MCC Belt Tightening
LOWELL -- It wasn’t too long ago when Middlesex Community College administrators saw a rising deficit heading toward $800,000.
They sent out a notice to staff members, advising them to reduce expenses and cut back purchases. The community college, with Lowell and Bedford campuses, stopped filling positions.
In addition, the board voted to raise fees by 9 percent earlier this year.
All together, these steps have put Middlesex Community College in a strong fiscal position, according to officials.
“We’re in the best financial shape we’ve been in for a long time,” said James Campbell, chairman of the college’s Board of Trustees.
The board recently reviewed an annual independent audit performed by O’Connor & Drew, P.C., an accounting firm based in Braintree. Per state law, the college must be audited yearly.
The audit showed no irregularities, officials said.
“This is a clean opinion, which is the best opinion you want,” said Frank Nocella, chief financial officer for the college.
They closed the $800,000 mid-year deficit, and the college ended Fiscal 2018 with a positive $1,598,000 operating contribution to fund balance -- excess revenue over expenses to help the college’s sustainability. That figure in Fiscal 2017 was $455,000.
“We’ve taken positive and proactive steps over the last couple of years, making sure we have the resources we need to sustain our institution over the long-term,” President James Mabry said.
Cash on hand also improved in Fiscal 2018 -- $15.6 million compared to $10 million the previous year. The $15.6 million equates to 64 days of operating expenses on hand, progress from the 38 days in Fiscal 2017. The national best-practice standard is having 90 days on hand.
In previous years, the cash on hand was lower because of significant capital expenditures, including building projects.
Officials anticipated that the total net position of the college would go down in Fiscal 2018 because the state passed back the Other Postemployment Benefits (OPEB) liability associated with retirement medical coverage. The OPEB adjustments, previously on the state, came out to $35.3 million.
That significant change affected the college’s total net position. It went from $33.6 million in Fiscal 2017 down to $10 million in Fiscal 2018.
“It’s an accounting change that everyone in the commonwealth and country had to do,” Nocella said. “But the college has constructed sound budgets to stay financially strong as our operating expenses trend favorably.”
Financial challenges at the college have stemmed from enrollment challenges and declining public funding over the last several years, according to college officials. Declining enrollment is a state and national trend.
It will be another six or seven years until the population growth catches up for enrollment, Campbell said.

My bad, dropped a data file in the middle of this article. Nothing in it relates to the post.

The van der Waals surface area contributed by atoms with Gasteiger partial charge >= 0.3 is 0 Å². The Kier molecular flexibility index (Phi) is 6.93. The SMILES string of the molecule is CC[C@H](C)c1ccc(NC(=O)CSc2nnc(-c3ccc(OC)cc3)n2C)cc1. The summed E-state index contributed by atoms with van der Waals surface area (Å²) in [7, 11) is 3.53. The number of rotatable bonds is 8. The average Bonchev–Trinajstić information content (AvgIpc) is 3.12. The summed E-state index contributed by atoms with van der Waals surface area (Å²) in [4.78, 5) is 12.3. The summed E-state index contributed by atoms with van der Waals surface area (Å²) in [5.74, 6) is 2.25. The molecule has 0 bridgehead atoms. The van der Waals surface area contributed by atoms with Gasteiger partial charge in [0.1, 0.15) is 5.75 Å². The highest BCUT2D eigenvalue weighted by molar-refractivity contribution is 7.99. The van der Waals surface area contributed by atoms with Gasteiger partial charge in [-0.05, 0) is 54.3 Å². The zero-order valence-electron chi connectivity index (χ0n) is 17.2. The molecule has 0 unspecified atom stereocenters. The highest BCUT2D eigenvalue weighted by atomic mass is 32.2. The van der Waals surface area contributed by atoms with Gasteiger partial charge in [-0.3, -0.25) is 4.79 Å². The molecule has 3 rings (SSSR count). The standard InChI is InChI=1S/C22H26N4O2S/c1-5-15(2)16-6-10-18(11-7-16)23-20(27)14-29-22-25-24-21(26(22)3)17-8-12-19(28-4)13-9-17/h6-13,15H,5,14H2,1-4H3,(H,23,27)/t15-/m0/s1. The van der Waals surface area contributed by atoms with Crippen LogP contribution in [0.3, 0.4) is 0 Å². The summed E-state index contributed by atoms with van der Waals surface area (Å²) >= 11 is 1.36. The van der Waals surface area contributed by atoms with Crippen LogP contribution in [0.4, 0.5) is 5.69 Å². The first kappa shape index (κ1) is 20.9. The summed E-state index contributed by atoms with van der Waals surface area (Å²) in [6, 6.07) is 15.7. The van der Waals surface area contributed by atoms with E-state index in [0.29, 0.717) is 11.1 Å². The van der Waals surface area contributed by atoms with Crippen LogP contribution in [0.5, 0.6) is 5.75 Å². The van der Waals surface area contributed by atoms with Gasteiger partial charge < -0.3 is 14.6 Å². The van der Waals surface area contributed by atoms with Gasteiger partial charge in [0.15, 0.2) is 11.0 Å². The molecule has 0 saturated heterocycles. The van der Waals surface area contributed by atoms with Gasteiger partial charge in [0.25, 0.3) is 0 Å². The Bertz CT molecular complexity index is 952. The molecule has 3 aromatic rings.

As a result of these challenges, the college took numerous steps to “tighten our belt,” he added.
“I really have to applaud the board for their overall long-term actions,” Campbell said.
Nocella added about closing the gap: “It’s a great thank you to the college community, the faculty, the staff and the board. The goal at the end of the day is to be in a positive position, and everybody worked hard to get here.”
Laurie Elliott, a member of the Board of Trustees, said the college is in better financial shape because of the increase in fees.
“It was a good audit, a basic annual audit,” Elliott said. “There’s nothing unusual in it.”
The chairman called it a “tough” vote to increase fees by 9 percent in April. A full-time student taking 15 credits is now paying about $250 more per semester. Each credit now costs $215, resulting in a total semester bill of $3,225 for full-time, in-state students.
But that difficult vote, combined with reducing expenses and not filling positions, led to the college’s strong financial position, the chairman said.
The positive $1,598,000 operating contribution to fund balance -- excess revenue over expenses -- falls into the undesignated balance of $3,458,000. This amount, dealing with unanticipated needs and deferred maintenance, is critical for the college’s financial strength, Nocella said.
“It’s sound fiscal management to look ahead for future expenses,” Campbell said.
Those expenses include updating and renovating classrooms, labs and capital projects.
It’s important to have a certain amount of cash around for unanticipated needs, such as emergency repairs, Mabry said. The college has a number of older buildings.
“We always aim to have a positive cash position at the end of the year and throughout the year,” he said.
Mabry said the college’s budget managers regularly look at their cash flow throughout the year, and alert him if there are any problems.
“At the moment, there are no red flags,” he said.
Follow Rick Sobey on Twitter @rsobeyLSun.